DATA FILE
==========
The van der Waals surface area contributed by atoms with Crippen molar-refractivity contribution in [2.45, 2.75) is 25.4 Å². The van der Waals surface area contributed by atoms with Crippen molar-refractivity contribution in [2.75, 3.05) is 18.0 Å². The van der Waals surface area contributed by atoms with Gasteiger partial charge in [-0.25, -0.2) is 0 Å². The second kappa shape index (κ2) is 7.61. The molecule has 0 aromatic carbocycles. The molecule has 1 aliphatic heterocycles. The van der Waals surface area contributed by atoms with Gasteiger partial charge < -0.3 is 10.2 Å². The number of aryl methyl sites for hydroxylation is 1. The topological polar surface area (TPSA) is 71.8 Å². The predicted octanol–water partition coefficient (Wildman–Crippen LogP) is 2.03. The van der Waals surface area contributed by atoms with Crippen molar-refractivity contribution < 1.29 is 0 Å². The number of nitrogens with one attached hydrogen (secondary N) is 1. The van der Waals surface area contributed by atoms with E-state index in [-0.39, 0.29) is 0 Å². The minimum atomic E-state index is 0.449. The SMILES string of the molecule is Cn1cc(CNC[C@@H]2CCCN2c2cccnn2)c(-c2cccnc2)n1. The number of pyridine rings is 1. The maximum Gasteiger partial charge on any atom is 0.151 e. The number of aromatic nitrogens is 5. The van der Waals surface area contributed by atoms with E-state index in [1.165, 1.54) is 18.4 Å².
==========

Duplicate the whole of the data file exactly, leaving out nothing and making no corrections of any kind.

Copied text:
The van der Waals surface area contributed by atoms with Crippen molar-refractivity contribution in [2.45, 2.75) is 25.4 Å². The van der Waals surface area contributed by atoms with Crippen molar-refractivity contribution in [2.75, 3.05) is 18.0 Å². The van der Waals surface area contributed by atoms with Gasteiger partial charge in [-0.25, -0.2) is 0 Å². The second kappa shape index (κ2) is 7.61. The molecule has 0 aromatic carbocycles. The molecule has 1 aliphatic heterocycles. The van der Waals surface area contributed by atoms with Gasteiger partial charge < -0.3 is 10.2 Å². The number of aryl methyl sites for hydroxylation is 1. The topological polar surface area (TPSA) is 71.8 Å². The predicted octanol–water partition coefficient (Wildman–Crippen LogP) is 2.03. The van der Waals surface area contributed by atoms with Crippen molar-refractivity contribution < 1.29 is 0 Å². The number of nitrogens with one attached hydrogen (secondary N) is 1. The van der Waals surface area contributed by atoms with E-state index in [-0.39, 0.29) is 0 Å². The minimum atomic E-state index is 0.449. The SMILES string of the molecule is Cn1cc(CNC[C@@H]2CCCN2c2cccnn2)c(-c2cccnc2)n1. The number of pyridine rings is 1. The maximum Gasteiger partial charge on any atom is 0.151 e. The number of aromatic nitrogens is 5. The van der Waals surface area contributed by atoms with E-state index in [1.165, 1.54) is 18.4 Å².